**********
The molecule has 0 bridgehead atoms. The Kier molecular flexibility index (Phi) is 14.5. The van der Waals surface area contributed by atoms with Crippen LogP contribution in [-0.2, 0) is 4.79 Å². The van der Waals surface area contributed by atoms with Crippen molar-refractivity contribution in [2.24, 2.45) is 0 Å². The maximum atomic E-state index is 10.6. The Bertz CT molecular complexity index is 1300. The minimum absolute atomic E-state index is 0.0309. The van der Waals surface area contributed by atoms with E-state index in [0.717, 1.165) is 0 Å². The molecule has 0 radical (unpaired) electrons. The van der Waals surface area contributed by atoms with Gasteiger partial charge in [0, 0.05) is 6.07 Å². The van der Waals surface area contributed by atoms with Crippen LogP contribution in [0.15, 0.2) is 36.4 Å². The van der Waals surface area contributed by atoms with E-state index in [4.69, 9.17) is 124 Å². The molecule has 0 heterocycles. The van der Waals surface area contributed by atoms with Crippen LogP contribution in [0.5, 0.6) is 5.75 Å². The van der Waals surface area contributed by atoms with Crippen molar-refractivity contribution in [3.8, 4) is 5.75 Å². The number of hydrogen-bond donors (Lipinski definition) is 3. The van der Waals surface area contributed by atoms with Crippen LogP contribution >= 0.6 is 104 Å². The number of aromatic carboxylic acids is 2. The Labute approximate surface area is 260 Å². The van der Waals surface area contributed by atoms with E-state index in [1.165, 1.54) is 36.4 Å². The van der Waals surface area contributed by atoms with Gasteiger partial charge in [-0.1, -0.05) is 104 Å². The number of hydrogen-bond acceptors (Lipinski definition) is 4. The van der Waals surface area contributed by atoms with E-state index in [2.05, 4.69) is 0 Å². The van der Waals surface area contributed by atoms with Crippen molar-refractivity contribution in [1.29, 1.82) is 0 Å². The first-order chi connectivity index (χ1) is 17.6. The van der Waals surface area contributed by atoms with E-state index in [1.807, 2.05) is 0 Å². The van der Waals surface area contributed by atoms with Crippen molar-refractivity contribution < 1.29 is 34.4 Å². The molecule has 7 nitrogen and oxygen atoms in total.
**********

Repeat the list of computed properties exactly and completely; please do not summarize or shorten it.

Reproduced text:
The molecule has 0 bridgehead atoms. The Kier molecular flexibility index (Phi) is 14.5. The van der Waals surface area contributed by atoms with Crippen LogP contribution in [-0.2, 0) is 4.79 Å². The van der Waals surface area contributed by atoms with Crippen molar-refractivity contribution in [2.24, 2.45) is 0 Å². The maximum atomic E-state index is 10.6. The Bertz CT molecular complexity index is 1300. The minimum absolute atomic E-state index is 0.0309. The van der Waals surface area contributed by atoms with E-state index in [0.717, 1.165) is 0 Å². The molecule has 0 radical (unpaired) electrons. The van der Waals surface area contributed by atoms with Gasteiger partial charge in [0, 0.05) is 6.07 Å². The van der Waals surface area contributed by atoms with Crippen LogP contribution in [0.15, 0.2) is 36.4 Å². The van der Waals surface area contributed by atoms with E-state index in [4.69, 9.17) is 124 Å². The molecule has 0 heterocycles. The van der Waals surface area contributed by atoms with Crippen LogP contribution in [0.5, 0.6) is 5.75 Å². The van der Waals surface area contributed by atoms with Crippen molar-refractivity contribution in [3.8, 4) is 5.75 Å². The number of hydrogen-bond donors (Lipinski definition) is 3. The van der Waals surface area contributed by atoms with Crippen LogP contribution >= 0.6 is 104 Å². The number of aromatic carboxylic acids is 2. The Labute approximate surface area is 260 Å². The van der Waals surface area contributed by atoms with E-state index in [1.165, 1.54) is 36.4 Å². The van der Waals surface area contributed by atoms with Gasteiger partial charge in [-0.1, -0.05) is 104 Å². The number of hydrogen-bond acceptors (Lipinski definition) is 4. The van der Waals surface area contributed by atoms with E-state index in [2.05, 4.69) is 0 Å². The van der Waals surface area contributed by atoms with Crippen molar-refractivity contribution in [1.29, 1.82) is 0 Å². The first-order chi connectivity index (χ1) is 17.6. The van der Waals surface area contributed by atoms with E-state index in [1.807, 2.05) is 0 Å². The van der Waals surface area contributed by atoms with Crippen molar-refractivity contribution < 1.29 is 34.4 Å². The molecule has 7 nitrogen and oxygen atoms in total.